The deputies who were shuffled into cabinet positions – namely Elias Jaua, Ramon Lobo, Hugbel Roa and Francisco Torrealba – will not serve out the rest of their term at the National Assembly.

Maduro: El Aissami Will “Fight Criminals” As VP

After announcing El Aissami’s promotion to the post of vice-president, Maduro praised him as a dedicated chavista who is committed to fighting on behalf of Venezuelans for the Bolivarian cause.

Maduro said:

[El Aissami’s job will be to listen to] the fundamental themes of the country after consulting with the people in order to hear their qualitative and quantitative opinions, in order to guide the great themes that are the economy, the financing of commerce, and the fight (…) against mafias, against criminals.

El Aissami has been governor of Aragua state since 2012. Prior to that, he was the Minister of the Interior from 2008-2012.

El Aissami has also been linked to the drug trade in Venezuela, having been connected by media reports to convicted Venezuelan drug lord Walid Makled. In 2015, The Wall Street Journal cited an anonymous source familiar with a Drug Enforcement Agency investigation into drug trafficking in Venezuela as saying that El Aissami was one of the targets of the investigation.

Maduro urged El Aissami to be relentless in his pursuit of “terrorists”, a term that in the Venezuelan context refers broadly to the opposition and its supporters. Speaking directly to El Aissami, Maduro said:

Spend night and day working for the safety of the people, for peace, in the struggle against criminals, the struggle to clean up the regional and national police, the struggle against the right wing terrorists. Terrorists: surrender because we’re coming for you. You know you are are. Tarek knows who you are and he’s got his handcuffs ready.

During the same announcement, Maduro stressed that Bolivarianism will be “the saviour of the homeland”, and urged his new cabinet to rally behind him:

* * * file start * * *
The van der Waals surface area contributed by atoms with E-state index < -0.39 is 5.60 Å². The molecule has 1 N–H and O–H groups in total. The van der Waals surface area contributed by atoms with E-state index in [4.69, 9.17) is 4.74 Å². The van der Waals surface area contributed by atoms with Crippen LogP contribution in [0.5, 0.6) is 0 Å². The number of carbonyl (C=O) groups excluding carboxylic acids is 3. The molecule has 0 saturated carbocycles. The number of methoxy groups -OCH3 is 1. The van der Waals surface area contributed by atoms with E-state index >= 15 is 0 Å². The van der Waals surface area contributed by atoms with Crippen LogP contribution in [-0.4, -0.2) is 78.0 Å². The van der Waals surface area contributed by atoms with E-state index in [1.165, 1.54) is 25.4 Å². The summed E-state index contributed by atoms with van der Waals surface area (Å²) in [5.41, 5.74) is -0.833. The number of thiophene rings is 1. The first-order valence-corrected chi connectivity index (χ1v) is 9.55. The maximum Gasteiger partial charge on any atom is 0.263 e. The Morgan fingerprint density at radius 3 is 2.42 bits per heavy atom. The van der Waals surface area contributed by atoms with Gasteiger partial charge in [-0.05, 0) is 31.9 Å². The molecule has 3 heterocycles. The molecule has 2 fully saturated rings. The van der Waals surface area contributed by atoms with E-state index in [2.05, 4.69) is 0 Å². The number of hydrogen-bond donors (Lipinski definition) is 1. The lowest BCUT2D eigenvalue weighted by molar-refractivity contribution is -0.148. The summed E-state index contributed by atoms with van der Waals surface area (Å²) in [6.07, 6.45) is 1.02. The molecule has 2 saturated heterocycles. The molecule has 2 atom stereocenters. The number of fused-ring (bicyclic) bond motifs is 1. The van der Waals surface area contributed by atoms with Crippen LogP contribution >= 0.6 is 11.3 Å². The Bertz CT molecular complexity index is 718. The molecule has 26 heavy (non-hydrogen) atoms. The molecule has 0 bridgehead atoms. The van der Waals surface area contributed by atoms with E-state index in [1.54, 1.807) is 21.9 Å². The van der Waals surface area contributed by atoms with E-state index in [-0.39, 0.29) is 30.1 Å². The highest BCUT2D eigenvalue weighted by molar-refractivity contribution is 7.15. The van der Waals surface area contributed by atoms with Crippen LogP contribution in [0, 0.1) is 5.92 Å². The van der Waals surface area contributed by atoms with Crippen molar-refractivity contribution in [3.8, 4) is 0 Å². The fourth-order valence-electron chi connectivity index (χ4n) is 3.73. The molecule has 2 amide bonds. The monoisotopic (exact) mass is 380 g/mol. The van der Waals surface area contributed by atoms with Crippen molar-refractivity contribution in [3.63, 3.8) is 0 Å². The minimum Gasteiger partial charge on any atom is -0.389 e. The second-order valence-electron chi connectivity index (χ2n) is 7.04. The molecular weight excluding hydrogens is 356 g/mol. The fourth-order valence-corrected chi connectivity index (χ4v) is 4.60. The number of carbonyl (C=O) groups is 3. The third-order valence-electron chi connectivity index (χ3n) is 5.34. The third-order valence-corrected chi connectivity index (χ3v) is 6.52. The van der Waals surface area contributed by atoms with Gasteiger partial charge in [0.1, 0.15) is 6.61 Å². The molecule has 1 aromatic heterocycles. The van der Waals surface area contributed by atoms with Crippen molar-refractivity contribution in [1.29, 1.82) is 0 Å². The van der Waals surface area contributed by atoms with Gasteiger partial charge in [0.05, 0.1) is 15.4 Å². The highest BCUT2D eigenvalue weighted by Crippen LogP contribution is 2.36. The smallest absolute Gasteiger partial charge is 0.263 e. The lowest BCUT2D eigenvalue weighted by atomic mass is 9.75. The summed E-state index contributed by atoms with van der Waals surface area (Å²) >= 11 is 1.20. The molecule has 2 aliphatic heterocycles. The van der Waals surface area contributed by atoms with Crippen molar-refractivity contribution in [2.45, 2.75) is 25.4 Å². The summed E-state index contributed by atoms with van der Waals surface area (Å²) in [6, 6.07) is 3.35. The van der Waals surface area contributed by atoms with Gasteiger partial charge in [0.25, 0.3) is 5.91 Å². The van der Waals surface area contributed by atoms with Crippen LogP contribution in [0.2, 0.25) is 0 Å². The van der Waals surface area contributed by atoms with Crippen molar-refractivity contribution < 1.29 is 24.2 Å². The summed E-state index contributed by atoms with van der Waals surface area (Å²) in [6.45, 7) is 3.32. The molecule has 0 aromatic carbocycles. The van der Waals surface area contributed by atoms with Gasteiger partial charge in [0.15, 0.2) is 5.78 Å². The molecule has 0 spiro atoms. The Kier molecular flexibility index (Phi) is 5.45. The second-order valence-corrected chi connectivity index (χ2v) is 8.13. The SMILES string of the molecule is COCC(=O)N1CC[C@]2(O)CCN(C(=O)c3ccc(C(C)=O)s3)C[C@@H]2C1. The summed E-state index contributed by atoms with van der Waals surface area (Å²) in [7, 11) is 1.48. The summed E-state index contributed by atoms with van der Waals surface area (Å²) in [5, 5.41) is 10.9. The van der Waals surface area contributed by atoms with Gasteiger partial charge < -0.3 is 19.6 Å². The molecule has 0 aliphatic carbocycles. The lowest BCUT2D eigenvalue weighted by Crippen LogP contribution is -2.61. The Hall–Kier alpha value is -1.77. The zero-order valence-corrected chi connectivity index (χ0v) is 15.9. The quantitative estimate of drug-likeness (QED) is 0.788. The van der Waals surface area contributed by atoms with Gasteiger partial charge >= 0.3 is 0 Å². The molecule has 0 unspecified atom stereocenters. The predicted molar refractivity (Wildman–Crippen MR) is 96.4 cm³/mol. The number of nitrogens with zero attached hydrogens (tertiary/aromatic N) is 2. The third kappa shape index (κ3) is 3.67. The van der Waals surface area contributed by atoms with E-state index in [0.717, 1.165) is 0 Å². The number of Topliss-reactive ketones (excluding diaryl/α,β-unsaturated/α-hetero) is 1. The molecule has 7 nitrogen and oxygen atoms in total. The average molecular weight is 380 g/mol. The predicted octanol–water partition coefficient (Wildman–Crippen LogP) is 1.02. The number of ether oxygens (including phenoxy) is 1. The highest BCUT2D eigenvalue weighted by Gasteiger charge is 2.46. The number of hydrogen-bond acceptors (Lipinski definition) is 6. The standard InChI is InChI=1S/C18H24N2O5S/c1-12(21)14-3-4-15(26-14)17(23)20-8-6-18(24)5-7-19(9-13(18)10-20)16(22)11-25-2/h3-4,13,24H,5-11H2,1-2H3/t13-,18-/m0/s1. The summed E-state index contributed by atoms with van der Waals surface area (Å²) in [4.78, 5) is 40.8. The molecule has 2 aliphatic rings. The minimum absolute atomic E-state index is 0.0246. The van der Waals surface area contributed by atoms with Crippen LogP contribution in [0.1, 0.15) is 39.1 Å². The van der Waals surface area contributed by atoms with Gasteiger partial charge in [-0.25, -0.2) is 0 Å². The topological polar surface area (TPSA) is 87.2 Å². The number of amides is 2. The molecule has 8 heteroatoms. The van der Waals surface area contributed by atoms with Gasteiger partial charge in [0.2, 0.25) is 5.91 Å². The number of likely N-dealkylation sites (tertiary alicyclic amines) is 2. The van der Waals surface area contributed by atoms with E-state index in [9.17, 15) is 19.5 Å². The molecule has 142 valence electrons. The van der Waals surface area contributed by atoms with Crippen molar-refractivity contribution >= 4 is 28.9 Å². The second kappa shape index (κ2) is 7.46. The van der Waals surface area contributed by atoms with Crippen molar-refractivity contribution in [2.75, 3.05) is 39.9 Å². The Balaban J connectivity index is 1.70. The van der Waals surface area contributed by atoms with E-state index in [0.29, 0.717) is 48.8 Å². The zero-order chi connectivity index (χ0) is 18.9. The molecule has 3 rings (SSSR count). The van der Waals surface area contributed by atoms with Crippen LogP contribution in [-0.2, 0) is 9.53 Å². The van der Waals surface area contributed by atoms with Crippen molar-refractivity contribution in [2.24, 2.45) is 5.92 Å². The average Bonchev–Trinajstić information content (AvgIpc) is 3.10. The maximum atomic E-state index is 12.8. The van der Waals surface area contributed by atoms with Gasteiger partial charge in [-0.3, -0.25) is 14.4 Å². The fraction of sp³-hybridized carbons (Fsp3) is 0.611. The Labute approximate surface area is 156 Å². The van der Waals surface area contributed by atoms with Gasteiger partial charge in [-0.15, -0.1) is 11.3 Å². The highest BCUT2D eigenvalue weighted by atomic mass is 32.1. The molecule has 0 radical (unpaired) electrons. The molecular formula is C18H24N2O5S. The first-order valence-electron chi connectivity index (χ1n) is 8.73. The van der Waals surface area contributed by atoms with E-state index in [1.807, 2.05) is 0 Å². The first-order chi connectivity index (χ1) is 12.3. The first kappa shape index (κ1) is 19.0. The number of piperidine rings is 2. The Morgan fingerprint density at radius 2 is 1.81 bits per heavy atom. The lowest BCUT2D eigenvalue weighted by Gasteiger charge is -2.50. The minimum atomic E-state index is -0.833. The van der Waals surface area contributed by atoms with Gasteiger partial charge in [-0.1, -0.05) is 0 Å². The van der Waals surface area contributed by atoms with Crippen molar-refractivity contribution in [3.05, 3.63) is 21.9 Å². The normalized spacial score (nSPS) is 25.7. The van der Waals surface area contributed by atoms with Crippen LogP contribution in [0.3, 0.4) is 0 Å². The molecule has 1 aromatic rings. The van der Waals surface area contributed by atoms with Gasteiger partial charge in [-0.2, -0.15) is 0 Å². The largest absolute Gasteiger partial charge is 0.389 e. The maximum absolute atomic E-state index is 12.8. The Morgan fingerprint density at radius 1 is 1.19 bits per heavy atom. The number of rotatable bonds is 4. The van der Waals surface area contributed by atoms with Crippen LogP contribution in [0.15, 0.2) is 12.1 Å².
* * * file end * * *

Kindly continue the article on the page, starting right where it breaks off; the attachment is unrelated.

{I am] the dignified son of Chavez, and we will always place the collective interests of the homeland above pettiness.

10,000 Public Sector Workers Lose Jobs

The Maduro regime is in the midst of a round of massive layoffs of public employees, having put at least 10,000 of them out of work in the last five days. The news comes from the Union Nacional de Trabajadores, and signals a desperate attempt by the regime to lower its expenditures after it plunged the country into its worst economic crisis in the modern era.

El Nacional reports that among the agencies hardest hit by the layoffs are the Ministry of Agriculture, the SENIAT [the tax and revenue agency], and the agency in charge of ports.

Marcela Máspero, a coordinator at the Union Nacional de Trabajadores de Venezuela [National Venezuelan Workers’ Union] (UNETE), said that the government appears to be eliminating the workers through attrition by way of letting their contracts expire. Máspero pointed out that she has heard from public sector workers who have lost their jobs in recent days that they had been state employees for as many as sixteen years.

Máspero stressed that according to the Ley Organica del Trabajo [Labour Law], which regulates all labour in Venezuela, anyone working on contract for more than one year must be turned into a permanent employee, which would grant him or her protections against this type of job termination.

El Nacional points out that last week, another UNETE coordinator – Servando Carbone – warned that the Maduro regime was hoping to cut 300,000 workers from its payroll some time in the near future out of a total 2.8 million public sector employees.

Carbone also decried the regime’s apparent wanton disregard for the country’s labour laws, saying:

These workers have spent years in this situation [working under illegal contracts] with the promise from the State that they would become permanent at any moment.

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3 thoughts on “01.04.17: Auto-Dissolution

  1. Pingback: 01.05.17: The Kingdom of Darkness and Chaos | In Venezuela

  2. Pingback: 01.08.17: Precipitous Increase | In Venezuela